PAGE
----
After criticism, Comelec amends rule on substitution of bets

Paterno R. Esmaquel II

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After criticism, Comelec amends rule on substitution of bets
The Commission on Elections earlier allowed 'substitution due to withdrawal' until midday of election day, a rule criticized by former poll chief Sixto Brillantes Jr

MANILA, Philippines – The Commission on Elections (Comelec) amended its rule on the substitution of candidates until midday of election day, which former Comelec chair Sixto Brillantes Jr had warned will create confusion in the 2019 polls.

Sought for confirmation by Rappler, Comelec Commissioner Luie Guia said the poll body decided to amend its rule on substitution due to withdrawal. The Comelec will allow substitution due to withdrawal only up to November 29 this year, unlike the original rule that allowed this until midday of election day. 

Guia said on Thursday, September 20, that the Comelec is set to promulgate a resolution on this.

Substitution due to withdrawal means substituting for candidates who withdrew their candidacies. This was what happened in the case of former PDP-Laban presidential candidate Martin Diño, who withdrew his candidacy to make way for his substitute, now-President Rodrigo Duterte. 

Comelec Resolution 10420, issued on September 7, allowed substitution due to withdrawal until midday of election day. This was not the case in the previous elections. For the 2016 polls, as in the case of Diño and Duterte, substitution due to withdrawal was allowed only until December 10, 2015, or 5 months before elections. 

Brillantes on Thursday hailed this amendment to the rules. Otherwise, he said of the Comelec, “Guguluhin ‘nyo lang ang sarili ‘nyo (You will just confuse yourselves).”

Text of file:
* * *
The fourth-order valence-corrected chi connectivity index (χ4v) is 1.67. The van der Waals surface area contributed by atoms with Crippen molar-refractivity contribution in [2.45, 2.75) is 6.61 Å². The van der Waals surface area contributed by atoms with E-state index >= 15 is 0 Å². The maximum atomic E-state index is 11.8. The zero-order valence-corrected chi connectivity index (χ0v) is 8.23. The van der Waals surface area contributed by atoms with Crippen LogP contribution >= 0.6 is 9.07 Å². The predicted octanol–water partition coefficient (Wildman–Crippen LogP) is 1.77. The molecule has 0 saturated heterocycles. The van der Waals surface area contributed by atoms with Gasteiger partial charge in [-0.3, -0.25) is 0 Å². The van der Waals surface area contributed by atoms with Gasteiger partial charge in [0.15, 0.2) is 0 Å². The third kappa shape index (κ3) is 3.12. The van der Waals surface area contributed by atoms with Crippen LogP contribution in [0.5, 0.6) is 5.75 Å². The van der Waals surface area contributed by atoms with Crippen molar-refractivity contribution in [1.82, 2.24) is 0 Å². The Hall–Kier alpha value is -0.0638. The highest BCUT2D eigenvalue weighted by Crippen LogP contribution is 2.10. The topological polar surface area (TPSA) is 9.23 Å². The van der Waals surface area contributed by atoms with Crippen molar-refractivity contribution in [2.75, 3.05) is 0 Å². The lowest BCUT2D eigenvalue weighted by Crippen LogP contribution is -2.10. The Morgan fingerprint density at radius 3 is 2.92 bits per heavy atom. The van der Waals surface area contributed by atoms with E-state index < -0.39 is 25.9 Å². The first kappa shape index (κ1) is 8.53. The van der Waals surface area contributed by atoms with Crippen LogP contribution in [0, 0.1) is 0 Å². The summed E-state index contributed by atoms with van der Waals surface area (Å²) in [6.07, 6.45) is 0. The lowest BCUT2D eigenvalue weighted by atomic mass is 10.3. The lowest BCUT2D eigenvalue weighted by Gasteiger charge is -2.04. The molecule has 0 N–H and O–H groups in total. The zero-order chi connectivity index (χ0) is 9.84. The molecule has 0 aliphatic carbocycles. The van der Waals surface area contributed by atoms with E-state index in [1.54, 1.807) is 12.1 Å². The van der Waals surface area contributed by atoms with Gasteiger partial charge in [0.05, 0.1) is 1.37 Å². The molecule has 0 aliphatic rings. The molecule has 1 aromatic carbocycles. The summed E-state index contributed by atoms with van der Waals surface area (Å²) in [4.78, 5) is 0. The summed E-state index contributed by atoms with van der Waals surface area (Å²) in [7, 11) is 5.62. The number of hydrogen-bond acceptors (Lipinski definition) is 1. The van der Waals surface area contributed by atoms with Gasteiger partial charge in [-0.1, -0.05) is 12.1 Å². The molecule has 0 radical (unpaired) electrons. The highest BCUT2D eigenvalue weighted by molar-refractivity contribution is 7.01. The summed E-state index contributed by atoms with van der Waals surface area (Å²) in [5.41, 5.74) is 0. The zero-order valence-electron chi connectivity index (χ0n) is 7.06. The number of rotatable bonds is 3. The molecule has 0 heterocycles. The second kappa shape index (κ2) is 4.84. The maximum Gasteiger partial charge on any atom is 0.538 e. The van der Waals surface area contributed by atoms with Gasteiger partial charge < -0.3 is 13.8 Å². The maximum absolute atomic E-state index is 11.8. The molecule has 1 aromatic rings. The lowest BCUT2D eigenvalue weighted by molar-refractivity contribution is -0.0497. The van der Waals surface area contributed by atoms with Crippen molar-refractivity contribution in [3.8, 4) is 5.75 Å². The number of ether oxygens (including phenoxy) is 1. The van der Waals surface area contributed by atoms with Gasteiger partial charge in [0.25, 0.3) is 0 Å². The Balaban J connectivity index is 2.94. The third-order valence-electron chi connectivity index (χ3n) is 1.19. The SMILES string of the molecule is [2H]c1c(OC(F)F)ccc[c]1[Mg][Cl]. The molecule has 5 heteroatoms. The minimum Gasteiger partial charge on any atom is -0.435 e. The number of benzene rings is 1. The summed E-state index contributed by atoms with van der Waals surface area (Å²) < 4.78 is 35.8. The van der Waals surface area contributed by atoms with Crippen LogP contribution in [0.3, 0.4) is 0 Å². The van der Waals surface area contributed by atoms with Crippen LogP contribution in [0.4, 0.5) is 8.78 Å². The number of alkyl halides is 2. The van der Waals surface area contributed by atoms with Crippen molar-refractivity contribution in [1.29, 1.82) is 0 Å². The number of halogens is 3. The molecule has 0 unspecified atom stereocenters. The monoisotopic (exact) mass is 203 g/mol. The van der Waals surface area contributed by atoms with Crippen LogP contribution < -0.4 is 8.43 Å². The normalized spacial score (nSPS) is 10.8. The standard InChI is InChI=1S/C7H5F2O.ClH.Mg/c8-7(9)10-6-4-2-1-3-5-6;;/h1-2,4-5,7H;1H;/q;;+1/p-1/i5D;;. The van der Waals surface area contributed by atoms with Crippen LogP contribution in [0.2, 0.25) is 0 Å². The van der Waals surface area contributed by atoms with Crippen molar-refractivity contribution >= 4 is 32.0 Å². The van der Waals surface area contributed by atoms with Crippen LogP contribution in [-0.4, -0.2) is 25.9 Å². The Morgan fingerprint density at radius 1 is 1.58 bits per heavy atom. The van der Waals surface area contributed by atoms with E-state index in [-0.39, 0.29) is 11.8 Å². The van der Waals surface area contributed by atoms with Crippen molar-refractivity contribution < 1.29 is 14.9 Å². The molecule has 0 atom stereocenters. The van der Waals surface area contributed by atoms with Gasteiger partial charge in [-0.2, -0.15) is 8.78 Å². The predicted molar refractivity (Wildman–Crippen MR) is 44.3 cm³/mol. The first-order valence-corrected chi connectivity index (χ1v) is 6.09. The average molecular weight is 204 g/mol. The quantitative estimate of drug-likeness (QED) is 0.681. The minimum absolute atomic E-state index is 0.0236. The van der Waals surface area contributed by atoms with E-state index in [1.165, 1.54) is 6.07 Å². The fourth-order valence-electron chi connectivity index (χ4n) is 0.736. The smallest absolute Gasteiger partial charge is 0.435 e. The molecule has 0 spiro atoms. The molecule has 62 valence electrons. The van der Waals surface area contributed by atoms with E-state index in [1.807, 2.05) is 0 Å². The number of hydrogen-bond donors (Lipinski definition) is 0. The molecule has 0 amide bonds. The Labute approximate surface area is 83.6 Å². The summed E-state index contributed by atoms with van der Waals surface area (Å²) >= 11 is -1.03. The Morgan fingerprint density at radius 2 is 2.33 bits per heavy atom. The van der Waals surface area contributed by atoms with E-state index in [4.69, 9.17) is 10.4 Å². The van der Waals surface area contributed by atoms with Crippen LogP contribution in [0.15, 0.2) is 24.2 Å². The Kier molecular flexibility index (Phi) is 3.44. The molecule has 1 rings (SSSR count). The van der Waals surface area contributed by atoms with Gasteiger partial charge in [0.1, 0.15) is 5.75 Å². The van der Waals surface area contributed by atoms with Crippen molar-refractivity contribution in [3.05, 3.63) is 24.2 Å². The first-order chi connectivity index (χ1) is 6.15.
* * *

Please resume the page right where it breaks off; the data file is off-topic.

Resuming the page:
Earlier, Brillantes explained one of the dirty tricks candidates could employ using the Comelec’s original rule: “Hahanap ako ng artistang kapareho ng family name ko, tapos kunyari ‘yun ang ilalagay kong kandidato. Tapos ‘pag malapit na ang eleksyon, let’s say two days before or one day before the elections, sa-substitute ako. O di ‘pag binoto ‘yan ng tao, akala nila ‘yun ang binoboto nila, ‘yun pala iba na.

(I will look for a celebrity that shares my family name, then I will field him first as candidate. Then when the election is near, let’s say two days before or one day before the elections, I will substitute for him. People will then think they’re voting for the celebrity, only to realize later on that he has been substituted for.)

Veteran election lawyer Romulo Macalintal, also one of the opposition’s possible candidates in the senatorial race, earlier said Congress should amend the law involving the substitution of candidates.

The Omnibus Election Code allows substitution in case of death, disqualification, or withdrawal until midday of election day. But the Omnibus Election Code was approved in 1985, when the Philippines still held manual elections, when ballots only had blanks and voters had to write the names of their candidates of choice.

Under the automated system, the Comelec needs to print out ballots with the names of candidates months before elections. The Comelec then, in previous automated elections, found the need to set a deadline for substitution due to withdrawal.

In the case of Federico vs Comelec in January 2013, the Supreme Court ruled that the Comelec “has been empowered to set the dates for certain pre-election proceedings.” These proceedings include setting a deadline for substitution due to withdrawal. –

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Paterno R. Esmaquel II

Paterno R. Esmaquel II is a senior multimedia reporter covering religion for Rappler. He also teaches journalism at the University of Santo Tomas. For story ideas or feedback, email